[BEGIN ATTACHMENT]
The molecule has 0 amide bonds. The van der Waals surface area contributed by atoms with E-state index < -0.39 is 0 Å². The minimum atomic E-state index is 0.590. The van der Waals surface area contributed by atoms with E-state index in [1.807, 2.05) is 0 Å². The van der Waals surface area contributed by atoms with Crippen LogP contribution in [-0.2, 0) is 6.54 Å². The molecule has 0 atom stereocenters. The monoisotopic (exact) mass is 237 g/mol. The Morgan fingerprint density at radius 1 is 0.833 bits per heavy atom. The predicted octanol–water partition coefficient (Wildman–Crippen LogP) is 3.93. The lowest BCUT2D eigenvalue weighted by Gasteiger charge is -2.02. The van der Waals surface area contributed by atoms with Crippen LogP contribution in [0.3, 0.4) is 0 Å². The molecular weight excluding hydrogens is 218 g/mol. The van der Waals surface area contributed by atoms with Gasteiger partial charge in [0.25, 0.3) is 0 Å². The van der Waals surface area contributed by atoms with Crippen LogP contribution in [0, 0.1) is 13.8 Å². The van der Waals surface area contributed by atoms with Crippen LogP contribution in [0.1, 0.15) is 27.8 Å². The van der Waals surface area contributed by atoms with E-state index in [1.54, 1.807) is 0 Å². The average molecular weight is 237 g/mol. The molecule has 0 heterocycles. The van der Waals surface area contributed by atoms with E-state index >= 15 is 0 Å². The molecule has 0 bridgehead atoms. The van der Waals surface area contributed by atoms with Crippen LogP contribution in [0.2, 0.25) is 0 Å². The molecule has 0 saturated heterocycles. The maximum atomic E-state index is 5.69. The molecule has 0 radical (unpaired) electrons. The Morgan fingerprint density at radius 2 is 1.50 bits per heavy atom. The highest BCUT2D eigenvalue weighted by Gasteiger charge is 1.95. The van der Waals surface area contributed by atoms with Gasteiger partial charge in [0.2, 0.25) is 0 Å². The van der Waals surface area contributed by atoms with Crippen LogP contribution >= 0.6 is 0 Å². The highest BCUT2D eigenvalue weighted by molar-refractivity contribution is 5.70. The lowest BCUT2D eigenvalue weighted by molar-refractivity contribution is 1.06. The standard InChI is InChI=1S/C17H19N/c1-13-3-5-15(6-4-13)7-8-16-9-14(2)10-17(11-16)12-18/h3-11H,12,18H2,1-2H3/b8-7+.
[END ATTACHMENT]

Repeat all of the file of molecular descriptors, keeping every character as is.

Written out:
The molecule has 0 amide bonds. The van der Waals surface area contributed by atoms with E-state index < -0.39 is 0 Å². The minimum atomic E-state index is 0.590. The van der Waals surface area contributed by atoms with E-state index in [1.807, 2.05) is 0 Å². The van der Waals surface area contributed by atoms with Crippen LogP contribution in [-0.2, 0) is 6.54 Å². The molecule has 0 atom stereocenters. The monoisotopic (exact) mass is 237 g/mol. The Morgan fingerprint density at radius 1 is 0.833 bits per heavy atom. The predicted octanol–water partition coefficient (Wildman–Crippen LogP) is 3.93. The lowest BCUT2D eigenvalue weighted by Gasteiger charge is -2.02. The van der Waals surface area contributed by atoms with Crippen LogP contribution in [0.3, 0.4) is 0 Å². The molecular weight excluding hydrogens is 218 g/mol. The van der Waals surface area contributed by atoms with Gasteiger partial charge in [0.25, 0.3) is 0 Å². The van der Waals surface area contributed by atoms with Crippen LogP contribution in [0, 0.1) is 13.8 Å². The van der Waals surface area contributed by atoms with Crippen LogP contribution in [0.1, 0.15) is 27.8 Å². The van der Waals surface area contributed by atoms with E-state index in [1.54, 1.807) is 0 Å². The average molecular weight is 237 g/mol. The molecule has 0 heterocycles. The van der Waals surface area contributed by atoms with E-state index >= 15 is 0 Å². The molecule has 0 bridgehead atoms. The van der Waals surface area contributed by atoms with Crippen LogP contribution in [0.2, 0.25) is 0 Å². The molecule has 0 saturated heterocycles. The maximum atomic E-state index is 5.69. The molecule has 0 radical (unpaired) electrons. The Morgan fingerprint density at radius 2 is 1.50 bits per heavy atom. The highest BCUT2D eigenvalue weighted by Gasteiger charge is 1.95. The van der Waals surface area contributed by atoms with Gasteiger partial charge in [0.2, 0.25) is 0 Å². The van der Waals surface area contributed by atoms with Crippen LogP contribution >= 0.6 is 0 Å². The highest BCUT2D eigenvalue weighted by molar-refractivity contribution is 5.70. The lowest BCUT2D eigenvalue weighted by molar-refractivity contribution is 1.06. The standard InChI is InChI=1S/C17H19N/c1-13-3-5-15(6-4-13)7-8-16-9-14(2)10-17(11-16)12-18/h3-11H,12,18H2,1-2H3/b8-7+.